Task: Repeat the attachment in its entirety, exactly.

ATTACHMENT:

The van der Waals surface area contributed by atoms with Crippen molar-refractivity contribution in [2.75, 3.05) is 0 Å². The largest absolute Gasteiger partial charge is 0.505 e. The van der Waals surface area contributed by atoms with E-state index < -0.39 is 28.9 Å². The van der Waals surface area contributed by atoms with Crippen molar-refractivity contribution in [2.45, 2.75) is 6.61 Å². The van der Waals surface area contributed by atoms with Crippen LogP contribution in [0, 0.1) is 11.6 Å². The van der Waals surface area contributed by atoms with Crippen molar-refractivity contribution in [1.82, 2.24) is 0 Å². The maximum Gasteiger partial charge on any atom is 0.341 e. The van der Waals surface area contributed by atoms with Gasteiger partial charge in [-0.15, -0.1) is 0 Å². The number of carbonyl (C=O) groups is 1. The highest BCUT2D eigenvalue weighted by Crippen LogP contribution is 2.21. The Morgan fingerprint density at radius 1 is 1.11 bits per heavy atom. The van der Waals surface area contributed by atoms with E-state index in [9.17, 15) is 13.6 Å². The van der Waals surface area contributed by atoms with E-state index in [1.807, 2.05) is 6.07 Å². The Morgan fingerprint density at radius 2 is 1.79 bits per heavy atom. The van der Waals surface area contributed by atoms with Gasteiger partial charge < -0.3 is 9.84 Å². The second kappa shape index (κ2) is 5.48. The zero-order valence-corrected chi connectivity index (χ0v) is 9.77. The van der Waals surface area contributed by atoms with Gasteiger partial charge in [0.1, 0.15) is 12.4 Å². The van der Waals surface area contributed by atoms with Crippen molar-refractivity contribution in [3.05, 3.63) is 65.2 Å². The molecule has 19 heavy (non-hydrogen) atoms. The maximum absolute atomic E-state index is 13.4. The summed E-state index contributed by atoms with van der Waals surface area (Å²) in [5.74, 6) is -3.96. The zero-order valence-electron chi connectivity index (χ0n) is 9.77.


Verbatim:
The van der Waals surface area contributed by atoms with Crippen molar-refractivity contribution in [2.75, 3.05) is 0 Å². The largest absolute Gasteiger partial charge is 0.505 e. The van der Waals surface area contributed by atoms with E-state index < -0.39 is 28.9 Å². The van der Waals surface area contributed by atoms with Crippen molar-refractivity contribution in [2.45, 2.75) is 6.61 Å². The van der Waals surface area contributed by atoms with Crippen LogP contribution in [0, 0.1) is 11.6 Å². The van der Waals surface area contributed by atoms with Crippen molar-refractivity contribution in [1.82, 2.24) is 0 Å². The maximum Gasteiger partial charge on any atom is 0.341 e. The van der Waals surface area contributed by atoms with Gasteiger partial charge in [-0.15, -0.1) is 0 Å². The number of carbonyl (C=O) groups is 1. The highest BCUT2D eigenvalue weighted by Crippen LogP contribution is 2.21. The Morgan fingerprint density at radius 1 is 1.11 bits per heavy atom. The van der Waals surface area contributed by atoms with E-state index in [9.17, 15) is 13.6 Å². The van der Waals surface area contributed by atoms with E-state index in [1.807, 2.05) is 6.07 Å². The Morgan fingerprint density at radius 2 is 1.79 bits per heavy atom. The van der Waals surface area contributed by atoms with Gasteiger partial charge < -0.3 is 9.84 Å². The second kappa shape index (κ2) is 5.48. The zero-order valence-corrected chi connectivity index (χ0v) is 9.77. The van der Waals surface area contributed by atoms with Gasteiger partial charge in [0.1, 0.15) is 12.4 Å². The van der Waals surface area contributed by atoms with Crippen molar-refractivity contribution in [3.05, 3.63) is 65.2 Å². The molecule has 19 heavy (non-hydrogen) atoms. The maximum absolute atomic E-state index is 13.4. The summed E-state index contributed by atoms with van der Waals surface area (Å²) in [5.74, 6) is -3.96. The zero-order valence-electron chi connectivity index (χ0n) is 9.77.